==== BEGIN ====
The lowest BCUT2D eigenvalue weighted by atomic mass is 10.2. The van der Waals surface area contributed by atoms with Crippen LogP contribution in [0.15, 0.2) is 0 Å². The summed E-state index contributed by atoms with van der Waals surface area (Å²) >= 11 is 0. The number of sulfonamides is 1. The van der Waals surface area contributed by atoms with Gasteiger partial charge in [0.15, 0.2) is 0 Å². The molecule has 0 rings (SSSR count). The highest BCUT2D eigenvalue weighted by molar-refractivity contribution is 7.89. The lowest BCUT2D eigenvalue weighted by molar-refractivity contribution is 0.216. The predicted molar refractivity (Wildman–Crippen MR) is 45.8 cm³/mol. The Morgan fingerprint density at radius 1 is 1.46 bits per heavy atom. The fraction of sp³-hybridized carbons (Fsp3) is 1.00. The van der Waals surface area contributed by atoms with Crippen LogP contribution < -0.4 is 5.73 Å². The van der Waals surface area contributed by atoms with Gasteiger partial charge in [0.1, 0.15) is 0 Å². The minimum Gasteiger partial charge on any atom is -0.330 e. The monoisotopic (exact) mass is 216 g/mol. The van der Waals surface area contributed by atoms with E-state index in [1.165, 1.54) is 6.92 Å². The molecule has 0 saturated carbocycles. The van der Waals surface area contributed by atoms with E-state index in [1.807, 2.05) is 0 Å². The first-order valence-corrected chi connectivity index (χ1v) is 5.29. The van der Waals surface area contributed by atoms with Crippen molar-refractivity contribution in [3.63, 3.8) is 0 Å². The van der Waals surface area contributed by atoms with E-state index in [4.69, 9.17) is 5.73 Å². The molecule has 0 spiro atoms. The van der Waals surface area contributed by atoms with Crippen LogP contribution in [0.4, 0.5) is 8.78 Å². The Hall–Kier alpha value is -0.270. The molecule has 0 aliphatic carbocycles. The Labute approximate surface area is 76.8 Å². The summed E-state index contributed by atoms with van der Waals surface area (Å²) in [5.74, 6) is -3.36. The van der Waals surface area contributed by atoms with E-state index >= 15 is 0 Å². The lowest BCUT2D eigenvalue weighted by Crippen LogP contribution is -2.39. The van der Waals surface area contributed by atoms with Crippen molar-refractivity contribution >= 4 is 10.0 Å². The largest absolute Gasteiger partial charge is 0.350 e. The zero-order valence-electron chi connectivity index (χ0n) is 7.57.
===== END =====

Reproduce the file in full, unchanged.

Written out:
The lowest BCUT2D eigenvalue weighted by atomic mass is 10.2. The van der Waals surface area contributed by atoms with Crippen LogP contribution in [0.15, 0.2) is 0 Å². The summed E-state index contributed by atoms with van der Waals surface area (Å²) >= 11 is 0. The number of sulfonamides is 1. The van der Waals surface area contributed by atoms with Gasteiger partial charge in [0.15, 0.2) is 0 Å². The molecule has 0 rings (SSSR count). The highest BCUT2D eigenvalue weighted by molar-refractivity contribution is 7.89. The lowest BCUT2D eigenvalue weighted by molar-refractivity contribution is 0.216. The predicted molar refractivity (Wildman–Crippen MR) is 45.8 cm³/mol. The Morgan fingerprint density at radius 1 is 1.46 bits per heavy atom. The fraction of sp³-hybridized carbons (Fsp3) is 1.00. The van der Waals surface area contributed by atoms with Crippen LogP contribution < -0.4 is 5.73 Å². The van der Waals surface area contributed by atoms with Gasteiger partial charge in [0.1, 0.15) is 0 Å². The minimum Gasteiger partial charge on any atom is -0.330 e. The monoisotopic (exact) mass is 216 g/mol. The van der Waals surface area contributed by atoms with E-state index in [1.165, 1.54) is 6.92 Å². The molecule has 0 saturated carbocycles. The van der Waals surface area contributed by atoms with E-state index in [1.807, 2.05) is 0 Å². The first-order valence-corrected chi connectivity index (χ1v) is 5.29. The van der Waals surface area contributed by atoms with Crippen molar-refractivity contribution in [3.63, 3.8) is 0 Å². The van der Waals surface area contributed by atoms with E-state index in [4.69, 9.17) is 5.73 Å². The molecule has 0 spiro atoms. The van der Waals surface area contributed by atoms with Crippen LogP contribution in [0.4, 0.5) is 8.78 Å². The Hall–Kier alpha value is -0.270. The molecule has 0 aliphatic carbocycles. The Labute approximate surface area is 76.8 Å². The summed E-state index contributed by atoms with van der Waals surface area (Å²) in [5.74, 6) is -3.36. The van der Waals surface area contributed by atoms with E-state index >= 15 is 0 Å². The lowest BCUT2D eigenvalue weighted by Crippen LogP contribution is -2.39. The van der Waals surface area contributed by atoms with Crippen molar-refractivity contribution >= 4 is 10.0 Å². The largest absolute Gasteiger partial charge is 0.350 e. The zero-order valence-electron chi connectivity index (χ0n) is 7.57.